Management of hepatic trauma in adults
- Ashley Britton Christmas, MD, FACS
Ashley Britton Christmas, MD, FACS
- Associate Professor
- University of North Carolina at Chapel Hill Medical School
- David G Jacobs, MD
David G Jacobs, MD
- Professor of Surgery
- University of North Carolina at Chapel Hill Medical School
The liver is the most frequently injured abdominal organ. Most hepatic injuries are relatively minor and heal spontaneously with nonoperative management, which consists of observation and possibly arteriography and embolization [1,2]. Operative intervention to manage the liver injury is needed in approximately 14 percent of patients, including those who initially present with hemodynamic instability or those who fail nonoperative management [2,3].
The diagnosis and management of hepatic injury in adults is reviewed here. Surgical techniques to manage liver injury are discussed in detail elsewhere. (See "Surgical techniques for managing hepatic injury".)
MECHANISM OF INJURY
The liver is the most commonly injured organ in blunt abdominal trauma and the second most commonly injured organ in penetrating abdominal trauma [3-6]. The liver is a highly vascular organ located in the right upper quadrant (figure 1) of the abdomen and is susceptible to injury from traumatic mechanisms. Among patients with blunt injury, motor vehicle collision is the most common injury mechanism . In patients with penetrating liver injury, the severity of injury depends upon the trajectory of the missile or implement, and injuries can range from simple parenchymal to major vascular laceration.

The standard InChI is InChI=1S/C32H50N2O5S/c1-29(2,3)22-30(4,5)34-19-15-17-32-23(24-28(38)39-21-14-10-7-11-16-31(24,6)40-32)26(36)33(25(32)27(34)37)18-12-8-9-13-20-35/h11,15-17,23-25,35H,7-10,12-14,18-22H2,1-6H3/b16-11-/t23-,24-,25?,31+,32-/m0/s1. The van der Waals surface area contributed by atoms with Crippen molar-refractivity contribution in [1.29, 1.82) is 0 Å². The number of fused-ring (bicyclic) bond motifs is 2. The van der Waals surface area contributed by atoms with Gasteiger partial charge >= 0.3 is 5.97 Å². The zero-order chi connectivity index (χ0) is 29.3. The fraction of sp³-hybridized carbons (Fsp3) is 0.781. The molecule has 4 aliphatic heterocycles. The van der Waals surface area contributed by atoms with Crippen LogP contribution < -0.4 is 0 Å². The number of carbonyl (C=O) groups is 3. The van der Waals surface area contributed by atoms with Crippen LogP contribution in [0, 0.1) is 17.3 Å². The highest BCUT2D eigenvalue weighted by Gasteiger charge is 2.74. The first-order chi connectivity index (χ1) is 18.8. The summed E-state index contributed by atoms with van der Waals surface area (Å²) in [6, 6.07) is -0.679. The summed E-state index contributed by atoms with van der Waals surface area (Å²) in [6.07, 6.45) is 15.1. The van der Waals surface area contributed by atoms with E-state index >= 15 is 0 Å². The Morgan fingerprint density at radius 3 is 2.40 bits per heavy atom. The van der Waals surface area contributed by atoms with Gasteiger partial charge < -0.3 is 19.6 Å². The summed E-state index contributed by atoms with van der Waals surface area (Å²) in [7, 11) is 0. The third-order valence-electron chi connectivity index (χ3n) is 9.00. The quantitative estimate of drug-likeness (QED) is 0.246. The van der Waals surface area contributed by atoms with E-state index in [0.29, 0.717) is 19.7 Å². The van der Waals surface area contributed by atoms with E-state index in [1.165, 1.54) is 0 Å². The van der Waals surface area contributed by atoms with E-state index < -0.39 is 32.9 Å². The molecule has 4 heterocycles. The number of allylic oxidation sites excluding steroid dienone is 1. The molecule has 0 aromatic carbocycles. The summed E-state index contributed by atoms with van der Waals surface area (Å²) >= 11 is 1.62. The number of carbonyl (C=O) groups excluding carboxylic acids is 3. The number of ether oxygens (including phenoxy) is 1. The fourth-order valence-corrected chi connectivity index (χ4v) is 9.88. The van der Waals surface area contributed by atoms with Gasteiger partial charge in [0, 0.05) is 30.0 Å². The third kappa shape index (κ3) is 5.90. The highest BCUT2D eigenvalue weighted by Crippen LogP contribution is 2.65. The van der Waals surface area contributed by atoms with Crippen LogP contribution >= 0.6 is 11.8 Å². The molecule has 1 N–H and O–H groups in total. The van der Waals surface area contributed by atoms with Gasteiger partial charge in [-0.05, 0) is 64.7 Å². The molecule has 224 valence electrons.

The liver margin, which can usually be palpated 2 to 3 cm below the right rib margin, rises and falls with the diaphragm during respiration. The dome of the liver rises as high as the level of T4 (nipple) with expiration. Thus, injuries to the chest wall are often associated with significant injury to the liver. Similarly, the inferior margin of the liver descends to as low as T12 with deep inspiration, and injuries, particularly penetrating injuries, have the potential to injure the liver lower in the abdomen than might be expected. The posterior portion of the right lobe (figure 2) is the most common site of hepatic injury in blunt trauma .
We perform the initial resuscitation, diagnostic evaluation, and management of the trauma patient with blunt or penetrating trauma based upon protocols from the Advanced Trauma Life Support (ATLS) program, established by the American College of Surgeons Committee on Trauma. The initial resuscitation and evaluation of the patient with blunt or penetrating abdominal or thoracic trauma is discussed in detail elsewhere.To continue reading this article, you must log in with your personal, hospital, or group practice subscription. For more information on subscription options, click below on the option that best describes you:
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- MECHANISM OF INJURY
- TRAUMA EVALUATION
- History and physical examination
- Associated injuries
- Laboratory studies
- HEPATIC INJURY GRADING
- APPROACH TO MANAGEMENT
- NONOPERATIVE MANAGEMENT
- Contraindications to nonoperative management
- Hepatic embolization
- Benefits and risks of nonoperative management
- Failure of nonoperative management
- Follow-up care
- SURGICAL MANAGEMENT
- MORBIDITY AND MORTALITY
- SUMMARY AND RECOMMENDATIONS